One of my Caucasian friends, who has lived in Japan for five years now, would always tell me how her family thinks all East Asian countries speak Chinese, and how they would ask her to speak it when she returned to the U.S.. 

Needless to say, some people don’t quite understand the appeal of going to East Asia or even what it’s like. It becomes hard to justify your decisions when you pick an unconventional route compared to the typical life of finding a job within your own country. And this is where your first hardship can appear, as some people will not support your choice to move to Japan. 

Opening a Bank Account and Getting a Phone

Moving to Japan boxes

Although it seems insignificant to worry about what other people think, it truly is the reason behind the fear that so many people have when they are considering moving to a foreign country. Sometimes knowing that you could have an easier life if you stayed back makes it harder to cope with living somewhere else.

An example of this is, during the process of moving to Japan, I tried to open a bank account so I could receive my salary from work. The local bank told me I needed a Japanese phone number to open an account. But when I went to phone stores, they told me I needed a Japanese bank account to buy a phone. 

Signing contracts while moving to Japan

Eventually, I found a store that would sell me a phone and Japanese phone number. Then, I went back to the bank and filled out all the paperwork. I thought this would be the end of it. But, no, right at the very end, the bank asked for me inkan (Japanese seal used as a signature) to verify my forms. I had to leave the bank and make an inkan (which took the store about half a day). I went back to the bank the next day and finally opened my account.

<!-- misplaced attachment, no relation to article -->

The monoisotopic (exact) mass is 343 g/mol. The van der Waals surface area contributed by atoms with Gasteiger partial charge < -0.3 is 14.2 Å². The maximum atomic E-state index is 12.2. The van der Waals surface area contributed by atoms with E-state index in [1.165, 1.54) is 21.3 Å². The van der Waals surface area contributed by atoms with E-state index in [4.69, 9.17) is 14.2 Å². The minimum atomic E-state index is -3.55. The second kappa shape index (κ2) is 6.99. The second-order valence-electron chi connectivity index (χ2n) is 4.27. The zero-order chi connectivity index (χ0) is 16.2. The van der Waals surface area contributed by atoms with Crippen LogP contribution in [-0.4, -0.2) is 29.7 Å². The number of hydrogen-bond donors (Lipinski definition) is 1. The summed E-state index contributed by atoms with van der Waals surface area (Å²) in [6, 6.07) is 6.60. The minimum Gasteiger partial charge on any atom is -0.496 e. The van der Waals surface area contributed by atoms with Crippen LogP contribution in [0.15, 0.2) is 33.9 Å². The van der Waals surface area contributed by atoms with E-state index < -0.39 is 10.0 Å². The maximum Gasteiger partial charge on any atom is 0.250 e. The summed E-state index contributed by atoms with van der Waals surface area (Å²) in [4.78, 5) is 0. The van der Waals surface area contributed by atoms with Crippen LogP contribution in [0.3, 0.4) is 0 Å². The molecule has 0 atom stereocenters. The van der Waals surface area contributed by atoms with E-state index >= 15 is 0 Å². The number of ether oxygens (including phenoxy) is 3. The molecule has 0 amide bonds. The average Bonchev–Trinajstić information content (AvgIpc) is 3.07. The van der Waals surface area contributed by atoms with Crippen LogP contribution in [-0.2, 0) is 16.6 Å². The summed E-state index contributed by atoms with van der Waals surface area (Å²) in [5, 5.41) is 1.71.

Why did I have to struggle for three days to open a bank account in Japan when I could have done it within a few minutes back at home? These kinds of thoughts are what make the moving process difficult in Japan, as you’ll find yourself having a tough time doing even the simplest of things.

Adapting to the Japanese System

Reason for living and moving to japan bamboo forest

More than the moving process itself, the adaptation into Japanese culture is what most people find difficult. Making friends, understanding social norms, and integrating yourself into the culture are things that will take time.

Something I couldn’t understand about Japan was how many official buildings close so early in the day. City halls and banks usually shut their doors around 4 or 5 in the afternoon here, and that’s very inconvenient for the average corporate employee whose workday ends at 6 or 7 in the evening (a fair number are expected to work overtime till even 9 or 10 at night). Even if you’re willing to sacrifice a weekend to go, tough luck, some of them open only on weekdays.  

City view of Japan

I had switched apartments and was required to unregister my previous address, and register my new one, at city hall. I couldn’t find any time to go due to my job, and it frustrated me how troublesome this small task became. 

With time, I eventually learned that the system in Japan is influenced by the typical Japanese family where the father will go to work in the day, and the mother completes all the mundane tasks like paperwork. While unfamiliar within my own culture, you begin to have perspective on other ones.

After living in Japan, you’ll see why things are how they are, and gain a better understanding of the lifestyle. Then you’ll realise all the trouble and hardships were worth it, because you’re learning and exploring things about the world, as well as yourself. 

If you keep an open mind and are willing to step out of your comfort zone every once in a while, you’ll be able to make it in Japan. Read more about it in my blog post, 7 Traits of Someone Who Will Be Happy In Japan.

The Cost of Flying to Japan

How to move to japan

When making the physical move to Japan during the process, you’ll have to worry about your airplane ticket and housing.